MIXING viruses may result in a treatment for bacterial infections.

Device-related diseases are acquired when a biofilm, a slimy aggregate of bacteria, contaminates medical devices, just like how one can be infected by Urinary Tract Infection (UTI) through unhygienic catheters inserted to the body.

“Instead of making them better, medical devices might even worsen the situation of patients,” said Paola Bianca Buiser, a graduate researcher from the Research Center for the Natural and Applied Sciences.

She warned that these devices might cause several infections, an emerging problem in healthcare facilities.

Traditional treatment for biofilm infections is done through antibiotic therapy, but antibiotic-resistant bacteria or “superbugs” make these drugs ineffective.

Because of this, experts now focus on an alternative method to control and prevent biofilm infections through bacteriophage therapy.

In her study titled “In Vitro Phage Cocktail Therapy against Uropathogenic Escherichia coli and Pseudomonas aeruginosa Biofilms,” Buiser formulated a bacteriophage cocktail—a mixture of phages used to kill disease-causing microorganisms.

Bacteriophages, or simply phages, are viruses that infect a specific host bacterium thereby multiplying inside the cell, causing the bacterial cell to eventually break and release the replicated phages that will infect other bacteria.

“In vitro phage cocktail therapy is basically the use of bacterial viruses or phages in cocktail or mixture as an antibacterial agent against the target pathogen,” Buiser said. “This is done in artificial media and environment in the laboratory where every parameter to be studied is controlled.”

In this method, phages are administered to the contaminated site to kill disease-causing bacteria.

Buiser’s research focused on uropathogenic bacterial biofilms, or bacteria that cause UTI, the most common device-related infection. She said researches on the field are not getting much notice.

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“Since the discovery of antibiotics, phage therapy hasn’t been getting much attention,” she said. “Researchers, nowadays, are more interested with molecular research.”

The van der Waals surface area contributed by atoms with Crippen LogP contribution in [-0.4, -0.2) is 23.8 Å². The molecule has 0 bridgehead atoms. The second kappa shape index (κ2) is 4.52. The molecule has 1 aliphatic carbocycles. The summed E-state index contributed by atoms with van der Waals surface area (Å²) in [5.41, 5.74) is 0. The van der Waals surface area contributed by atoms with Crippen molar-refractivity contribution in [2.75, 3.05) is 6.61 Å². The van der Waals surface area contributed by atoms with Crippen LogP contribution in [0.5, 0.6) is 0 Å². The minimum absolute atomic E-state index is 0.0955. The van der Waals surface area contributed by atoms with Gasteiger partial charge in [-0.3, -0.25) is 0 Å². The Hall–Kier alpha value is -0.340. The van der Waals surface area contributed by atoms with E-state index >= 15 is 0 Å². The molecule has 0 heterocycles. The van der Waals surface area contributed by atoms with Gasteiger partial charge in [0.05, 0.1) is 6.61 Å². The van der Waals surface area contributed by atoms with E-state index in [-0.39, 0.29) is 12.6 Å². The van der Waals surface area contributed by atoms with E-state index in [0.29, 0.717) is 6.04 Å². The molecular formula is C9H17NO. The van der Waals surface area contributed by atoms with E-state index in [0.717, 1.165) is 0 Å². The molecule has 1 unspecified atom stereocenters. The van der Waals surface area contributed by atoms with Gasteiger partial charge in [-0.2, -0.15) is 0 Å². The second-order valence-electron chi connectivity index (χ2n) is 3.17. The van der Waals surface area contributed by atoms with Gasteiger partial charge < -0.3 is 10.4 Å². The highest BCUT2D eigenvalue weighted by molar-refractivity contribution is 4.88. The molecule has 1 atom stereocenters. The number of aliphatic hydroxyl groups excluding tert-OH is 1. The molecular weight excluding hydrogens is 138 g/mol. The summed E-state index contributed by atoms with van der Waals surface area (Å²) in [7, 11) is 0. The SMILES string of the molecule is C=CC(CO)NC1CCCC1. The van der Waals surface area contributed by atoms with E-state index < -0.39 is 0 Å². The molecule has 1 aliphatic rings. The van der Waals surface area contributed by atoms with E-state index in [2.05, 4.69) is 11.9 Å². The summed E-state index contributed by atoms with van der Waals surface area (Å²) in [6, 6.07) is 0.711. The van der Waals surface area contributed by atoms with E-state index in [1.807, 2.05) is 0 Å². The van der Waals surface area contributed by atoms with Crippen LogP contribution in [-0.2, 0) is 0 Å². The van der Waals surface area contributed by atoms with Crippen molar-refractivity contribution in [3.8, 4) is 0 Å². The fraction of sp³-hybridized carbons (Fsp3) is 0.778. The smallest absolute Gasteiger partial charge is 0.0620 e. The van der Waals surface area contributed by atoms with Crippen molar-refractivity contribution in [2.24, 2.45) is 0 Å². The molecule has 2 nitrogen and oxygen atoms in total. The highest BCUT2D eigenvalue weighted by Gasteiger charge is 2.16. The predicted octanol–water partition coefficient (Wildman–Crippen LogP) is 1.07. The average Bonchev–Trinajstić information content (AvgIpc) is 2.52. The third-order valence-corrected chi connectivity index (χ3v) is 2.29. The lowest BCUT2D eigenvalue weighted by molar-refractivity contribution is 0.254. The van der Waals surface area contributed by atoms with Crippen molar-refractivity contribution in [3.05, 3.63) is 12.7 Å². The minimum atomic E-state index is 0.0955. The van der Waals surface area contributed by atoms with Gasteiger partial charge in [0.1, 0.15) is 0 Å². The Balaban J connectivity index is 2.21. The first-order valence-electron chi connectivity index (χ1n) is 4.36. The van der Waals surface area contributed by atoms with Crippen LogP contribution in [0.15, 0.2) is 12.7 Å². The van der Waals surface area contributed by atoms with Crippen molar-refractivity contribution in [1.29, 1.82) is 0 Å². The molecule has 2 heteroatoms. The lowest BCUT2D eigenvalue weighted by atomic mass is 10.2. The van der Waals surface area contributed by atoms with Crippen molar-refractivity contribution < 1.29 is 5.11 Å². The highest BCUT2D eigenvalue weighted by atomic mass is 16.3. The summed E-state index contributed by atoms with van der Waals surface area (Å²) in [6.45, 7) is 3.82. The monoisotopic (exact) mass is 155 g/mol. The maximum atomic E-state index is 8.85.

Testing the cocktails

From 10 sewage treatment plants in Metro Manila, Buiser isolated and identified E. coli and P. aeruginosa hosts.

Six phages belonging to the family Caudovirales were then isolated and purified to acquire the best type of phage that would effectively infect the different strains of the bacterial hosts.

The efficiency of the phages was challenged through a microtiter plate-based assay, a biochemical test to monitor the activity of bacteria infected with phages.

This was done by cultivating the bacterial hosts in an artificial environment having the common elements of urine which will allow biofilm formation in the plates.

Based on Buiser’s experiment, phage-infected biofilm showed lower activity compared to the untreated ones, as there was “lower absorbance with the infected, meaning [the phages] were able to lyse (break) the cells.”

Seeing promising results from her experiment, she started to make a bacteriophage cocktail composed of a mixture of three different phages that could penetrate E. coli and three other phages that could specifically kill P. aeruginosa.

“The two preparations of phage cocktails are composed of three E. coli lytic phages and three P. aeruginosa lytic phages,” Buiser said.

“Both preparations are monophage cocktails, which are composed of three phages of the same species but with different host range and lysis efficiency.”

Her cocktail mix showed similar results as her individual phage tests, indicating the cocktail’s potential as an effective alternative to eliminate biofilms.

That's a wrap

“These cocktail phages have effectively penetrated the thick structure of biofilms that enabled them to infect the embedded target bacterial cell with high lysis efficiency and effectivity,” Buiser said.

She said that it could be used to remove biofilms in medical devices, as well as the possibility of limiting the development of antibiotic resistance among different bacteria.

Buiser plans to study further on the mechanism of phages and their interactions with biofilms, as well as the efficiency of lytic phages.



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